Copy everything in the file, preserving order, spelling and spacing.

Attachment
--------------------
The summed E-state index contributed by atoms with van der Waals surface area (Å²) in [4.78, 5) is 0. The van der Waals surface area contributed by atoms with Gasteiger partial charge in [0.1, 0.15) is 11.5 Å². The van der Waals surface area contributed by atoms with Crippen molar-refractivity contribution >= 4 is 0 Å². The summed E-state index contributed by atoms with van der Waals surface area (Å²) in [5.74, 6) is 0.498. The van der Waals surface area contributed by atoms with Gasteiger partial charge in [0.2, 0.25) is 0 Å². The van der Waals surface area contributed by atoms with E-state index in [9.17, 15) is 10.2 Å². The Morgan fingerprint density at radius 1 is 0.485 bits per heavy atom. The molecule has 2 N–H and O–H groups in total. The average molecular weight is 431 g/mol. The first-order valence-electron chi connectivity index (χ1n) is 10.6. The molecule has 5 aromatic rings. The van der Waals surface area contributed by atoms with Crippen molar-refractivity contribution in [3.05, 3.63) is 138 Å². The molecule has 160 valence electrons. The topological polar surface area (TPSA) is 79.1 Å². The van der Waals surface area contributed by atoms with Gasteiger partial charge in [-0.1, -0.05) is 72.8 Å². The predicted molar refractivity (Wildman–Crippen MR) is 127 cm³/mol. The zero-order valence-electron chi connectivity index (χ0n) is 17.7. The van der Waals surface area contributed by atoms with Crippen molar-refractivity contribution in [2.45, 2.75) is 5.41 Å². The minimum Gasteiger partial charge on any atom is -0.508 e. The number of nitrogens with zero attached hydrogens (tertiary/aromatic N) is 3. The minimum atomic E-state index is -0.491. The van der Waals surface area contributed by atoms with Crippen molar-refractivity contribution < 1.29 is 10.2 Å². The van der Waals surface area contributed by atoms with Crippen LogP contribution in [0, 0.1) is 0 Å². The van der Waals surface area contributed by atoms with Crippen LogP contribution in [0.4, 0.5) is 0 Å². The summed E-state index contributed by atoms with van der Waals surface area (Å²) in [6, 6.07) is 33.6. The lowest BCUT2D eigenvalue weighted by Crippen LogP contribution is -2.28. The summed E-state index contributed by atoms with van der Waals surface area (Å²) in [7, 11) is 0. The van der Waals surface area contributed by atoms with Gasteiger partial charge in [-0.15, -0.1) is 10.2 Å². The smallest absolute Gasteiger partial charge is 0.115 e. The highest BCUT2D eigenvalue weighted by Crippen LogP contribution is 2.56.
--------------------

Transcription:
The summed E-state index contributed by atoms with van der Waals surface area (Å²) in [4.78, 5) is 0. The van der Waals surface area contributed by atoms with Gasteiger partial charge in [0.1, 0.15) is 11.5 Å². The van der Waals surface area contributed by atoms with Crippen molar-refractivity contribution >= 4 is 0 Å². The summed E-state index contributed by atoms with van der Waals surface area (Å²) in [5.74, 6) is 0.498. The van der Waals surface area contributed by atoms with Gasteiger partial charge in [0.2, 0.25) is 0 Å². The van der Waals surface area contributed by atoms with E-state index in [9.17, 15) is 10.2 Å². The Morgan fingerprint density at radius 1 is 0.485 bits per heavy atom. The molecule has 2 N–H and O–H groups in total. The average molecular weight is 431 g/mol. The first-order valence-electron chi connectivity index (χ1n) is 10.6. The molecule has 5 aromatic rings. The van der Waals surface area contributed by atoms with Crippen molar-refractivity contribution in [3.05, 3.63) is 138 Å². The molecule has 160 valence electrons. The topological polar surface area (TPSA) is 79.1 Å². The van der Waals surface area contributed by atoms with Gasteiger partial charge in [-0.1, -0.05) is 72.8 Å². The predicted molar refractivity (Wildman–Crippen MR) is 127 cm³/mol. The zero-order valence-electron chi connectivity index (χ0n) is 17.7. The van der Waals surface area contributed by atoms with Crippen molar-refractivity contribution in [2.45, 2.75) is 5.41 Å². The minimum Gasteiger partial charge on any atom is -0.508 e. The number of nitrogens with zero attached hydrogens (tertiary/aromatic N) is 3. The minimum atomic E-state index is -0.491. The van der Waals surface area contributed by atoms with Crippen molar-refractivity contribution < 1.29 is 10.2 Å². The van der Waals surface area contributed by atoms with Crippen LogP contribution in [0, 0.1) is 0 Å². The van der Waals surface area contributed by atoms with Crippen LogP contribution in [0.4, 0.5) is 0 Å². The summed E-state index contributed by atoms with van der Waals surface area (Å²) in [6, 6.07) is 33.6. The lowest BCUT2D eigenvalue weighted by Crippen LogP contribution is -2.28. The summed E-state index contributed by atoms with van der Waals surface area (Å²) in [7, 11) is 0. The van der Waals surface area contributed by atoms with Gasteiger partial charge in [-0.15, -0.1) is 10.2 Å². The smallest absolute Gasteiger partial charge is 0.115 e. The highest BCUT2D eigenvalue weighted by Crippen LogP contribution is 2.56.